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Justine Johnstone

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Justine Johnstone
Justine Olive Johnstone

(1895-01-31)January 31, 1895
DiedSeptember 3, 1982(1982-09-03) (aged 87)
OccupationActress, pathologist, scientist
(m. 1919; div. 1938)

Justine Olive Johnstone Wanger (January 31, 1895 – September 4, 1982) was an American stage, and silent screen actress, pathologist and expert on syphilis. Working under her married name, she was part of the team that developed the modern intravenous drip technique.[1]

Early life

Johnstone attended Emma Willard School in Troy, New York. An account from a classmate's journal describes her classmates being awed by Johnstone and her acting career. This admiration led to her classmates nicknaming her Ju-jo. She was active in her school years as she was in the drama club and acted in the senior play; was an active editor of Gargoyle; and a member of the basketball team, glee club, operetta, and the choir. She briefly was a model during her time at Emma Willard as well.[2]

Acting career

Johnstone appeared in three Broadway shows between 1911 and 1914, then quit the business to finish high school at the Emma Willard School in Troy, New York. Upon her return to Broadway, she became a favorite performer for producers Charles Dillingham and Florenz Ziegfeld, who featured her in the 1915 and 1916 editions of the Ziegfeld Follies. Lee Shubert created the 1917 Broadway musical revue Over the Top for her, which featured Fred Astaire and his sister Adele Astaire in their Broadway debuts.[1][3] In 1926, she retired from performing for private life.[2] Johnstone married film producer Walter Wanger on September 13, 1919. They divorced in 1938,[4] and she retained her married name. After her divorce, she adopted two sons.

Medical career

When Johnstone's husband fell ill in 1927, his doctor, Samuel Hirschfeld, convinced her to enroll in some science courses at Columbia University, where she studied plant research. Her work so impressed Harold T. Hyman, head of the science department of Columbia, that he and Hirschfeld hired her to work with them in their research. She joined the staff of the College of Physicians and Surgeons in 1929 as a research assistant in the pharmacology department.[2]

She co-authored a paper with them concerning the development of the modern I.V. unit. Their key breakthrough was to slow down the rate of delivery and avoid what was then known as "speed shock" by introducing the now-ubiquitous drip technique.[1][5] The three also conducted numerous experiments that led to the cure for syphilis.[2]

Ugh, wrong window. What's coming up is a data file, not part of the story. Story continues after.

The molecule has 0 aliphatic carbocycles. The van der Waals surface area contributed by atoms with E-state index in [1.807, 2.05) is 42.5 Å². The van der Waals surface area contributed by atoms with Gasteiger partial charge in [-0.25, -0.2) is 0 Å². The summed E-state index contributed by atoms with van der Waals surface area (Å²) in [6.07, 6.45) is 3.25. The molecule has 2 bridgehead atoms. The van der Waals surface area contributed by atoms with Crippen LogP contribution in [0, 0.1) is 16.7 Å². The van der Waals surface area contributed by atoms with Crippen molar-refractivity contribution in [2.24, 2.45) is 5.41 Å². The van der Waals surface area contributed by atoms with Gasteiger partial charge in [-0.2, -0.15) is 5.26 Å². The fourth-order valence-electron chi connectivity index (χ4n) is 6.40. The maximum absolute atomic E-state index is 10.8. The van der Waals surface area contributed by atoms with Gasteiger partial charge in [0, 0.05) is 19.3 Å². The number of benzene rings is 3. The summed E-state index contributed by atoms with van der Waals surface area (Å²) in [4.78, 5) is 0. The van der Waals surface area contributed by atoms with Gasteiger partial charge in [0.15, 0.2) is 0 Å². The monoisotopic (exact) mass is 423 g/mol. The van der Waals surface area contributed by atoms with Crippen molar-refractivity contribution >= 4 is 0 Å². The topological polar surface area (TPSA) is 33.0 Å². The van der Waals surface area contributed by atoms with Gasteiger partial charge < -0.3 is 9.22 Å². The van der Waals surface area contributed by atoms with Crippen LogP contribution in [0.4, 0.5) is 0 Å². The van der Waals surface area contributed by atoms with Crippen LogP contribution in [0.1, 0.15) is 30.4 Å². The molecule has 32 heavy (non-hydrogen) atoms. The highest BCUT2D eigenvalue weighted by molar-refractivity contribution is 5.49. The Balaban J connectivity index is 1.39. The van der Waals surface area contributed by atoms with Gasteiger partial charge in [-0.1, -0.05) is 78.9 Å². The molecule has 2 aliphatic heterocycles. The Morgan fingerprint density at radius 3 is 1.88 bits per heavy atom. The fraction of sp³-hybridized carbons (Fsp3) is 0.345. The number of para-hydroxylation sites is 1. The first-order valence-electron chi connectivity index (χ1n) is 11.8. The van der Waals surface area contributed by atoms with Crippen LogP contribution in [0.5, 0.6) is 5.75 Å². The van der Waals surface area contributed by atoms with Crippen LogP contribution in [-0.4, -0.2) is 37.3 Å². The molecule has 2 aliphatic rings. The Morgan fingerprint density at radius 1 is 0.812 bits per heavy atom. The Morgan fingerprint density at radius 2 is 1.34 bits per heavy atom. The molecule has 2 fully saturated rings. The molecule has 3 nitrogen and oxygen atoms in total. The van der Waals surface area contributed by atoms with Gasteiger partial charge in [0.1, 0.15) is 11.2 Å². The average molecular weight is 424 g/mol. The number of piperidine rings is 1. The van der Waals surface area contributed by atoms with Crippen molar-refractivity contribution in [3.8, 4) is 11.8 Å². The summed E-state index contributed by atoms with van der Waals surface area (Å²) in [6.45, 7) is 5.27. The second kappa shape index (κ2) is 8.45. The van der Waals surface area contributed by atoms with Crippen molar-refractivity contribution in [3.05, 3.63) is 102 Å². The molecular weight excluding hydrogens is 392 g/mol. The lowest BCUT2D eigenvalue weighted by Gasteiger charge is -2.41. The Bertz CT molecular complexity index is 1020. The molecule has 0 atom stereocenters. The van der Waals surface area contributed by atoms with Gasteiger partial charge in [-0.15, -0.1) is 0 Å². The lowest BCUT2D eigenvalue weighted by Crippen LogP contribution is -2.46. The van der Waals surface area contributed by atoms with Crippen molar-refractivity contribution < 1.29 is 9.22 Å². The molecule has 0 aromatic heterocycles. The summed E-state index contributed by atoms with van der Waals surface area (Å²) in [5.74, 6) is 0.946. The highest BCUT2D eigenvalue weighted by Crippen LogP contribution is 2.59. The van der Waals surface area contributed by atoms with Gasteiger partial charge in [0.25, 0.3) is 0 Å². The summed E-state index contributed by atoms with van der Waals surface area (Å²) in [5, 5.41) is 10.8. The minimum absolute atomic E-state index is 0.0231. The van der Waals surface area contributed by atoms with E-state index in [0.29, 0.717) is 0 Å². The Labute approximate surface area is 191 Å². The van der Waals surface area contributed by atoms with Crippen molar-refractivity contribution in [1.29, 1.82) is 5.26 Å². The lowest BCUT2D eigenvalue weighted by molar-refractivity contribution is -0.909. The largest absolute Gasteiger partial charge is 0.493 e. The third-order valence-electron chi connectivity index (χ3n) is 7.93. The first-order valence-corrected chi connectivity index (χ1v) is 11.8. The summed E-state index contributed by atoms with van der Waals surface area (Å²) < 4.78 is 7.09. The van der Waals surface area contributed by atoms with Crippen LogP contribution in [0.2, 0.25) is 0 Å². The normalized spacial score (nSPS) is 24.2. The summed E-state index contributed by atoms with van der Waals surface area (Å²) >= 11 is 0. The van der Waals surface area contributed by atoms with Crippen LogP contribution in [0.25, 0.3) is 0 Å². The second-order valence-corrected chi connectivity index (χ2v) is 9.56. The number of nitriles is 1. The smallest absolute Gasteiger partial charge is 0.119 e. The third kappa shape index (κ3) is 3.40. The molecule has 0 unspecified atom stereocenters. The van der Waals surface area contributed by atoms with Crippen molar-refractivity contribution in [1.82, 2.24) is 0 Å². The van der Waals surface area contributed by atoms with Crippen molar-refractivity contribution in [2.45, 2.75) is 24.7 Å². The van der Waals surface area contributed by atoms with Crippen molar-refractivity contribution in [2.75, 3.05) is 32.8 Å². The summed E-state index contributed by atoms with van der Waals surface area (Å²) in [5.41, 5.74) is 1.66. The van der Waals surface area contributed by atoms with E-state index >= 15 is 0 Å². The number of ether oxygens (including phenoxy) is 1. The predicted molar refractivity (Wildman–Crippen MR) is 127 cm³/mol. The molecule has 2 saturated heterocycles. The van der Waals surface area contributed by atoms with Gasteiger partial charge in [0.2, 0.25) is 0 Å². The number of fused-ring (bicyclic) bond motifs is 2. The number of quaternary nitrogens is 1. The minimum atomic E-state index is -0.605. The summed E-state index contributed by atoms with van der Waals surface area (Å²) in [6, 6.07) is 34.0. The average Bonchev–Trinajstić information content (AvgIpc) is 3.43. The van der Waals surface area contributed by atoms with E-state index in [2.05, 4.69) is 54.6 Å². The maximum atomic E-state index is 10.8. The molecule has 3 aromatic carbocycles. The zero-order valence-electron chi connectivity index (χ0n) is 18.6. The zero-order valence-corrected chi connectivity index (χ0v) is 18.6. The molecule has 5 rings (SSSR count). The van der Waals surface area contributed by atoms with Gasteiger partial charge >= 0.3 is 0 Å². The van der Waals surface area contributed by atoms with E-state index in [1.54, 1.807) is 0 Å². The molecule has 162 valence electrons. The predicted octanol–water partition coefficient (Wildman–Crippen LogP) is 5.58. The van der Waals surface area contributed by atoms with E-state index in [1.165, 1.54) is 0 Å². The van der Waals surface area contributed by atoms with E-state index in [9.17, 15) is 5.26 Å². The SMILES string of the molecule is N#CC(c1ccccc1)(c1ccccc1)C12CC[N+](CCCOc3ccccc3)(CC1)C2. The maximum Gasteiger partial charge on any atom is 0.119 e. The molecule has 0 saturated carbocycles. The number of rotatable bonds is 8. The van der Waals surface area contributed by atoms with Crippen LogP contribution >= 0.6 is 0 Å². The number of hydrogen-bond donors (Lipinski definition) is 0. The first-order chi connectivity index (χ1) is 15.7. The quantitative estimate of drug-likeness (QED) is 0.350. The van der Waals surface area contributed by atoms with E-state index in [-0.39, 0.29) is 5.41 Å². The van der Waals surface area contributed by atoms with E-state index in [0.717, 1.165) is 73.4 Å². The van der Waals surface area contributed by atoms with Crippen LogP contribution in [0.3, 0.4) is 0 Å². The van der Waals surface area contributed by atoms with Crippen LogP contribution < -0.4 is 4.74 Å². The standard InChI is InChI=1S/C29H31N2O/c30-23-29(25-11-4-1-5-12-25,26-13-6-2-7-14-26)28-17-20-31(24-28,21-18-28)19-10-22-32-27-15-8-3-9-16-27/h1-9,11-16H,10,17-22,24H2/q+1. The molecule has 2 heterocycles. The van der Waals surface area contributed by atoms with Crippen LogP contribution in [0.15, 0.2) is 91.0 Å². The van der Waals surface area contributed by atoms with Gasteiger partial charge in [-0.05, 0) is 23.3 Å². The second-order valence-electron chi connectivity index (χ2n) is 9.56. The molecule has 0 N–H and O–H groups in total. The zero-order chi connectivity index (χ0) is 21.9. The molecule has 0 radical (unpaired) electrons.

During her time at Columbia, Johnstone co-authored (with a Dr. Blackberg) two other published papers. One dealt with the organization of resuscitation measures; the other with melanuria.[6]

Later, Johnstone and her husband moved to Los Angeles, where as a research assistant to physicians she studied cancer and helped develop the discipline of endocrinology. To aid this research, she installed a laboratory in her house in Hollywood.[1][6]


Justine Wanger died in Santa Monica, California from congestive heart failure, aged 87. Her remains are at Chapel of the Pines Crematory.

Theatrical productions


Published works

  • Hirshfeld, Samuel; Hyman, Harold T.; Wanger, Justine (1931). "Influence of Velocity on the Response to Intravenous Injections". Archives of Internal Medicine. 47 (2): 218–228. doi:10.1001/archinte.1931.00140200095007.
  • Blackberg, S. N.; Wanger, Justine (1932). "Studies in Revivification – Organization of Resuscitation Measures". The American Journal of the Medical Sciences. 183 (2): 241. doi:10.1097/00000441-193202000-00010.
  • Blackberg, S. N.; Wanger, Justine (1933). "Melanuria". Journal of the American Medical Association. 100 (5): 334–336. doi:10.1001/jama.1933.02740050030009.

See also

  • Hedy Lamarr - another actress who worked in science and technology


  1. ^ a b c d Autumn Stanley, Mothers and Daughters of Invention; Note for a Revised History of Technology, Rutgers University Press, 1995
  2. ^ a b c d Iannucci, Nancy (Winter 2007). "Entertainer to Innovator". Emma, the Bulletin of the Emma Willard School. Retrieved March 23, 2018.
  3. ^ League, The Broadway. "Justine Johnstone – Broadway Cast & Staff | IBDB". www.ibdb.com. Retrieved 2018-04-08.
  4. ^ "Milestones, Apr. 25, 1938". Time Magazine. April 25, 1938. Archived from the original on August 26, 2010.
  5. ^ Hirshfeld, Samuel; Hyman, Harold T..; Wanger, Justine (1931). "Influence of Velocity on the Response to Intravenous Injections". Archives of Internal Medicine. 47 (2): 218–228. doi:10.1001/archinte.1931.00140200095007.
  6. ^ a b Vestuto, Kathleen (2018). The Lives of Justine Johnstone: Follies Star, Research Scientist, Social Activist. McFarland. ISBN 978-1-4766-7276-2.
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Justine Johnstone
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